The IHO also found fault with the director's testimony that described the student's academic functioning as below grade level, "implying" that her recommendation was "aimed at a grade level goal," which the IHO found was "an inappropriate standard for compensatory relief" (IHO Decision at p. 9; see Tr. pp. 38-45). The IHO is correct that, generally, compensatory services are not designed for the purpose of maximizing the student's potential or to guarantee that the student achieves a particular grade-level in his areas of need (see Application of a Student with a Disability, Appeal No. 16-033; cf. Rowley, 458 U.S. at 189, 199; Grim, 346 F.3d at 379; Walczak, 142 F.3d at 132). However, a plain reading of the testimony cited by the IHO shows that it reflected the student's then-current status as a ninth grader, who was at that time, according to the director's test results, functioning at a low eighth grade level in reading decoding, an upper tenth grade level in spelling, a mid-second grade level in math, a mid-third grade level for written language, and a second grade level for reading comprehension (Tr. pp. 38-40). The director concluded that the student was "lacking many foundations" in math that required "intensive remediation," and that reading comprehension and writing were areas of "significant" weakness for the student (Tr. pp. 41-44). Although the director was asked how important it was for a middle school student to be able to demonstrate the written language, reading comprehension, and math skills that the student in this matter lacked, the overall focus of this testimony described the student's needs in specific academic areas in relation to his current grade level, rather than directly indicating that the recommended amount of remedial instruction was linked to achieving grade level performance in those areas (see Tr. pp. 38-45).
The district conceded that it failed to offer the student a FAPE for the two school years in question and provided no argument during the hearing as to why the director's recommendation for 720 hours of remedial instruction was inappropriate (see Tr. pp. 48-51). In his decision, the IHO expressed his understandable frustration with the lack of evidence upon which to base a reasoned award of compensatory education, as well as with the parties' failure to provide written submissions to the IHO detailing their "perspective of the appropriate application of law to the facts in this case," despite the IHO's explicit attempts to elicit the same from the parties (IHO Decision at p. 3; see Tr. pp. 181-82). In particular, the IHO encouraged the district to come forward with evidence, such as "records" showing "what happened in the past," "report cards [and] progress reports," attendance records, and/or testimony from "a teacher" to establish what benefit the student received and what areas of the student's needs were insufficiently addressed in the district program, in order to show "what the student got," so that a compensatory award could take into account the student's receipt of benefits from the program and services delivered by the district (Tr. pp. 17-21, 25-26, 51-55, 156-58, 180). The district representative appeared to be in agreement that the district would make such a presentation (see Tr. pp. 20-21, 26, 53-55); however, without explanation, the district offered no documentary or testimonial evidence to develop the hearing record with respect to an appropriate remedy. As such, the deficiencies in the hearing record are the fault of the district, which was the party required under the due process procedures set forth in New York State law to address its burdens by describing its views, based on a fact-specific inquiry set forth in an evidentiary record, regarding an appropriate compensatory education remedy that would most reasonably and efficiently place the student in the position that he would have been but for the denial of a FAPE (Educ. Law § 4404[c]; E. Lyme, 790 F.3d at 457; Reid, 401 F.3d at 524). In the absence of an articulation of the district's view and given the lack of evidence to rebut or call into question the propriety of the parent's proposed remedy, the evidence in the hearing record supports the parent's requested relief.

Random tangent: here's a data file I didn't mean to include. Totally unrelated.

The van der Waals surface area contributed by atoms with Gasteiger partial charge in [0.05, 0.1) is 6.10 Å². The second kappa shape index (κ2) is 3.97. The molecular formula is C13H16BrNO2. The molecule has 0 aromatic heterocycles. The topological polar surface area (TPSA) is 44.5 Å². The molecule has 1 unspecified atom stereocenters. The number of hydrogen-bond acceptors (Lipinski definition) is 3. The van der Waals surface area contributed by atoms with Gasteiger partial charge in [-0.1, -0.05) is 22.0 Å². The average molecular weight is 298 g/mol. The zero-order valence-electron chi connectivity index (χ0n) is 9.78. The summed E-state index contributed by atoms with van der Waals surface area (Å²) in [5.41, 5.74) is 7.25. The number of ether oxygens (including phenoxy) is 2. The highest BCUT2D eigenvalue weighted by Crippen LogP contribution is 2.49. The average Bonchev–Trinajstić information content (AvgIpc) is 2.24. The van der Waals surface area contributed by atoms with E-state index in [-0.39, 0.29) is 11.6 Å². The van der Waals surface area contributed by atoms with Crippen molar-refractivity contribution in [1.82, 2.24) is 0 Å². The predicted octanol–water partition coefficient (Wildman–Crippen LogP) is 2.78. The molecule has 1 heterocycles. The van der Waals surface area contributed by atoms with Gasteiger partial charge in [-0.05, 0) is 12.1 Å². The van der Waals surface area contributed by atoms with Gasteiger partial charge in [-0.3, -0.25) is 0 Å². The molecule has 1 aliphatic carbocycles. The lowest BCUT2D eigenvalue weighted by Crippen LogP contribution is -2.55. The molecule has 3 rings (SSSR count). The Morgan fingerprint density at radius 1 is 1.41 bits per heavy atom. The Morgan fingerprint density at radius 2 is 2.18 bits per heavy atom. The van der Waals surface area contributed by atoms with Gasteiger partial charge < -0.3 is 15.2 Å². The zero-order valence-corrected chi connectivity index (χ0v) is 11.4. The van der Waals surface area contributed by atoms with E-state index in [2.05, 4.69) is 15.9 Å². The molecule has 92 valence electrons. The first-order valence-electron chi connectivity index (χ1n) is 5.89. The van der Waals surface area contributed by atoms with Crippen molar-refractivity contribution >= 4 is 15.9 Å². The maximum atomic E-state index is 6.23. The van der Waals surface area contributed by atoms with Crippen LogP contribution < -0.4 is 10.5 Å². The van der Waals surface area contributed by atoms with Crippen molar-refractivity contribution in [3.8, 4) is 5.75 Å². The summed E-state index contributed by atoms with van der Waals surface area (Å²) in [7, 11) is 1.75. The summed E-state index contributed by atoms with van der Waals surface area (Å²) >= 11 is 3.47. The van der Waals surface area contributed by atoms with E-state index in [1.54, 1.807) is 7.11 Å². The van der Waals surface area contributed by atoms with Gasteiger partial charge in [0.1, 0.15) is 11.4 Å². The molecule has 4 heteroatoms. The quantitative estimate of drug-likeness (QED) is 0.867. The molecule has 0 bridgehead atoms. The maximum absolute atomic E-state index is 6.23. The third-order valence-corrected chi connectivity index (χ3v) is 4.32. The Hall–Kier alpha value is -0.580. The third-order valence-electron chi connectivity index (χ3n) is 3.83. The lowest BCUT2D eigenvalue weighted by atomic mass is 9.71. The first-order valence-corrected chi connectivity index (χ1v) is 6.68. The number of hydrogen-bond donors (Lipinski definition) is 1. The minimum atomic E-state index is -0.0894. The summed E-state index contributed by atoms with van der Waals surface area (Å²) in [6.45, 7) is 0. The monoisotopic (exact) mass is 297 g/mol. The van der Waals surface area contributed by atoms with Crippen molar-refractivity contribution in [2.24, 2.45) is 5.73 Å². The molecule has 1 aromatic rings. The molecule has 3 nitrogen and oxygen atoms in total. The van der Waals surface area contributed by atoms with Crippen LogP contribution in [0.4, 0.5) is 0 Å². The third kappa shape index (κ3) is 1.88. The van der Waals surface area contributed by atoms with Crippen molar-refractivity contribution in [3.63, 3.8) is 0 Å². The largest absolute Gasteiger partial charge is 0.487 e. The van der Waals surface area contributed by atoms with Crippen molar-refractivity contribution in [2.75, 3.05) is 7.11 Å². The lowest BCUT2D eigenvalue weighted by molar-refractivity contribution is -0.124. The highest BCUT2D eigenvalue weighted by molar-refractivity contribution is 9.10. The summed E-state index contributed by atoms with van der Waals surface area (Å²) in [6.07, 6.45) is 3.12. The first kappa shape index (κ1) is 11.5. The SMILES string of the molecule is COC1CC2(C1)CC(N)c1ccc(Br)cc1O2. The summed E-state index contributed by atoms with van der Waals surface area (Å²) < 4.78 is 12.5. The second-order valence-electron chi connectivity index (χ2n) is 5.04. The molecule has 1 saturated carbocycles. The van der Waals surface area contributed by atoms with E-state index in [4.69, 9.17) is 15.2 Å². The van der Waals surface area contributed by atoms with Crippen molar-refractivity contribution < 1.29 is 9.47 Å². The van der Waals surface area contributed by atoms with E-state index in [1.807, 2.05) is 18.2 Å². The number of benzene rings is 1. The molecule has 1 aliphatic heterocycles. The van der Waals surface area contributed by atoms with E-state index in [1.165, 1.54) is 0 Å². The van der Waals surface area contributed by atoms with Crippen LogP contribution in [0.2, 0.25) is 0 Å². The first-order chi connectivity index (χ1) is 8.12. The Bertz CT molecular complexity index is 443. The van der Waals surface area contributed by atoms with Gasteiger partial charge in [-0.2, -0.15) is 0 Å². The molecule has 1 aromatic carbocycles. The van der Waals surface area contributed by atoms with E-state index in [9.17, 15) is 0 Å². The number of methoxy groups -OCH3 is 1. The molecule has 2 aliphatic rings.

The only evidence in the hearing record responsive to the IHO's request was introduced by the parent (see Parent Exs. K; O; P; Q). The IHO found some relevance to the evidence that the student "passed virtually all his academic classes during the period" (IHO Decision at p. 10). However, the report cards, exam history, and transcript in evidence offer no information regarding how the grades were determined or how the student was progressing vis-à-vis his IEP annual goals (see Parent Exs. K; O; P; Q; see also Tr. pp. 82-84, 133-34). Ultimately, in the absence of other, more specific and detailed reports of the student's progress, the student's reported grades, without more, are insufficient to undermine the parent's evidence about the appropriateness of the proposed compensatory education award.